While focusing entirely on previously unseen Pokémon makes the journey through the Unova region exciting in its own right, the overall Pokémon designs are hit or miss. Some concepts are incredibly cool, like an electric zebra, an animated candle, a ghost-type sarcophagus, and the first legendary bug-type Pokémon. Others seem repetitive and redundant, like another pigeon evolutionary line and another crab Pokémon. Too many are uninspired and unmemorable, like Ducklett, and some are literally rubbish. Literally. While the gamble of a game filled with unfamiliar Pokémon ultimately pays off, it may have resulted in some of Pokémon’s weakest monster designs. While the games present themselves as a slower, more methodical journey with provocative moral dilemmas at their core, they ultimately fail to commit to those themes and end up a slow grind of a missed opportunity. Fitting in with the theme of defying expectation, the fifth generation bucked the trend of including an enhanced, third version of the generation in favor of a proper sequel. While the sequel still takes place in the same Unova region with the same Pokémon, it does provide a new story and a desirable variation on the overall experience, making it a very welcome deviation. Some absolutely epic Pokémon designs, including the two cover Pokémon, perhaps the most unique story, the thrill of an entirely new Pokédex (which makes me a little more accepting of some of the Pokémon designs), and proper sequels instead of a third entry ensure that this is still a quality generation, as fun as many of the others, and deserving of the Pokémon name.
6. Pokémon Sword and Shield (Generation VIII)
The first proper Pokémon games on a home console, Pokémon Sword and Shield are a dream come true in a number of ways. Seeing Pokémon roam in the wild, without the abandonment of random encounters, is genuinely thrilling, and walking into the expansive Wild Area, Sword and Shield’s limited open world area, and encountering Pokémon too strong to take down adds a sense of danger all too often absent in games about impossibly powerful monsters, all of which makes these titles the most realized vision of the Pokémon world yet. The eighth generation comes armed with some colossal new features, including the aforementioned Wild Area, boasting a wide variety of wild Pokémon for the player to encounter and dynamic weather conditions that alter the available species of new and old Pokémon. It’s here that players can also engage in Max Raid Battles, a new cooperative mode of play where up to four players can attempt to take down a massive wild Pokémon for the opportunity to capture it. These raids feature Sword and Shield’s signature Dynamax, which allows Pokémon to grow in size and power regardless of species, circumventing the limitations of the sixth generation’s Mega Evolution, and Gigantamax mechanic, which is species specific and alters the appearance of the Pokémon. A quantity of quality of life improvements also make their debut in Generation VIII, including the ability to access the PC from anywhere and Pokémon Camp, where Pokémoncan be fully healed and interacted with on the road.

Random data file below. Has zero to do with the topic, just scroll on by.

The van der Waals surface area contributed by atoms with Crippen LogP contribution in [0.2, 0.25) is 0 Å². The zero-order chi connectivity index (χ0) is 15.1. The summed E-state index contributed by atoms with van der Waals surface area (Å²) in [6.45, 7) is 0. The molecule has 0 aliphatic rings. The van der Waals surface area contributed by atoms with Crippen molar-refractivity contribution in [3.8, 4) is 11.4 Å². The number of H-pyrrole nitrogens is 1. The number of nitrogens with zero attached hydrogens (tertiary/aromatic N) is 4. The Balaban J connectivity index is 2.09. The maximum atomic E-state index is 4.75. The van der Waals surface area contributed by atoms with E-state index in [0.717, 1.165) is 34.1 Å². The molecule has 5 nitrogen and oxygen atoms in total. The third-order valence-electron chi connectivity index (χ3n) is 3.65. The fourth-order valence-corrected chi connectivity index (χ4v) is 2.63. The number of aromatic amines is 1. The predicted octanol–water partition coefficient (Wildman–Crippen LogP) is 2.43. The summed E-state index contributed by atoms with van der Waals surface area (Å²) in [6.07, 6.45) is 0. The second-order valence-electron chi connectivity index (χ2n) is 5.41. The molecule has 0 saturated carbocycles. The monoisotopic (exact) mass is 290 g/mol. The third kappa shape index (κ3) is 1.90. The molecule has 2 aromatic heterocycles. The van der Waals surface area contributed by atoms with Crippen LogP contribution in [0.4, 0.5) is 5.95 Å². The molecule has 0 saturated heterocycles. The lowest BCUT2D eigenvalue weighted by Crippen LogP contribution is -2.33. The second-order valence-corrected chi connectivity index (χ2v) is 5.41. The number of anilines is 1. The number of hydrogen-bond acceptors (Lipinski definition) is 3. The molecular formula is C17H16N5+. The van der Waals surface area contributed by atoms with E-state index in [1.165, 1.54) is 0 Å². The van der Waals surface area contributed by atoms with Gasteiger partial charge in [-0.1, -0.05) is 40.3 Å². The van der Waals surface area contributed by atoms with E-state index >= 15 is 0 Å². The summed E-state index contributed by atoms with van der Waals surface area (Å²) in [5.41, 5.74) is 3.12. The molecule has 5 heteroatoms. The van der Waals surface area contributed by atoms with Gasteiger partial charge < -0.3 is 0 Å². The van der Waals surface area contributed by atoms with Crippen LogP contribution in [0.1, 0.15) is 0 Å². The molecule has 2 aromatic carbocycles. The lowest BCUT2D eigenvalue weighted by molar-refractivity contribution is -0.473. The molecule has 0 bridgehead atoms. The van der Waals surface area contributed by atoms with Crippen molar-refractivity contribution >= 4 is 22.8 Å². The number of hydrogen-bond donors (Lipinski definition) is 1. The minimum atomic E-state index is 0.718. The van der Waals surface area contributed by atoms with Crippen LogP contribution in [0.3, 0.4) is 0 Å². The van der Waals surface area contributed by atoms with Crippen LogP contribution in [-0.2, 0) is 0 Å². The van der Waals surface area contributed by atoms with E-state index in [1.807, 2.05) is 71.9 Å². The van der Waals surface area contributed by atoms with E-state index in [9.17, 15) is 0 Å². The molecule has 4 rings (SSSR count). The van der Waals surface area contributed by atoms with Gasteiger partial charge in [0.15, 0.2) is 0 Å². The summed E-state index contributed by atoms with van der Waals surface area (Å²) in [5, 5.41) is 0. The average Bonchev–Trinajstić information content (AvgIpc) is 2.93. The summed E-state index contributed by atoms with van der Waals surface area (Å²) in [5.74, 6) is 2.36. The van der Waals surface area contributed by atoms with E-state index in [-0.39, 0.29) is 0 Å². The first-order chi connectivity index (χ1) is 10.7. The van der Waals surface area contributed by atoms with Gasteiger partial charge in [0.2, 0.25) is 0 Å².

Sword and Shield also expand on the idea of regional variations of Pokémon, first introduced a generation prior in Sun and Moon. Not only does Generation VIII’s Galar region have regional forms that draw inspiration outside of first generation Pokémon, several Galarian variants evolve into entirely new Pokémon or beyond their traditional counterparts, unlike in Sun and Moon. Sword and Shield also have expansions in place of an enhanced version or sequels, a first for the franchise, adding new Galarian Pokémon to encounter and challenges to complete, improving upon the concept of the Wild Area with more diverse biomes, and increasing the total number of catchable Pokémon from the 400 to 664, making Sword and Shield’s Pokédex the largest regional dex by over 200 Pokémon!
Unfortunately, all of these improvements come at a cost, and the eighth generation noticeably lacks some polish. Narratively, Sword and Shield largely focus on the “Gym Challenge,” drawing comparison to sports culture in Great Britain, conceivably making Sword and Shield sports games. While this makes for a unique, engaging take on the traditional Pokémon formula, particularly the culmination in the “Champion Cup,” a single-elimination tournament to decide the Champion of Galar amongst competing trainers and Gym Leaders, the games ultimately fail to reflect on the shortcomings and true corruption of the fictional league’s real world counterpart (FIFA), instead devolving into a laughable conflict all too familiar in the genre as a whole. Perhaps more disappointingly, several of the games’ Routes are short and uninspired, lacking trainer encounter density or a significant number of new Pokémon, perhaps a result of an emphasis on the Wild Area instead. While the Isle of Armor and Crown Tundra’s Wild Areas feature diverse biomes, the base game’s Wild Area lacks scenery diversity by comparison. The complete lack of trainer battles in any Wild Area also seems like a missed opportunity. With a region richly detailed in callbacks to its British inspiration, a compelling cast of characters, and a uniquely Western themed, well designed Pokédex brimming with many brilliant new Pokémon, Sword and Shield are glistening new entries in the Pokémon franchise.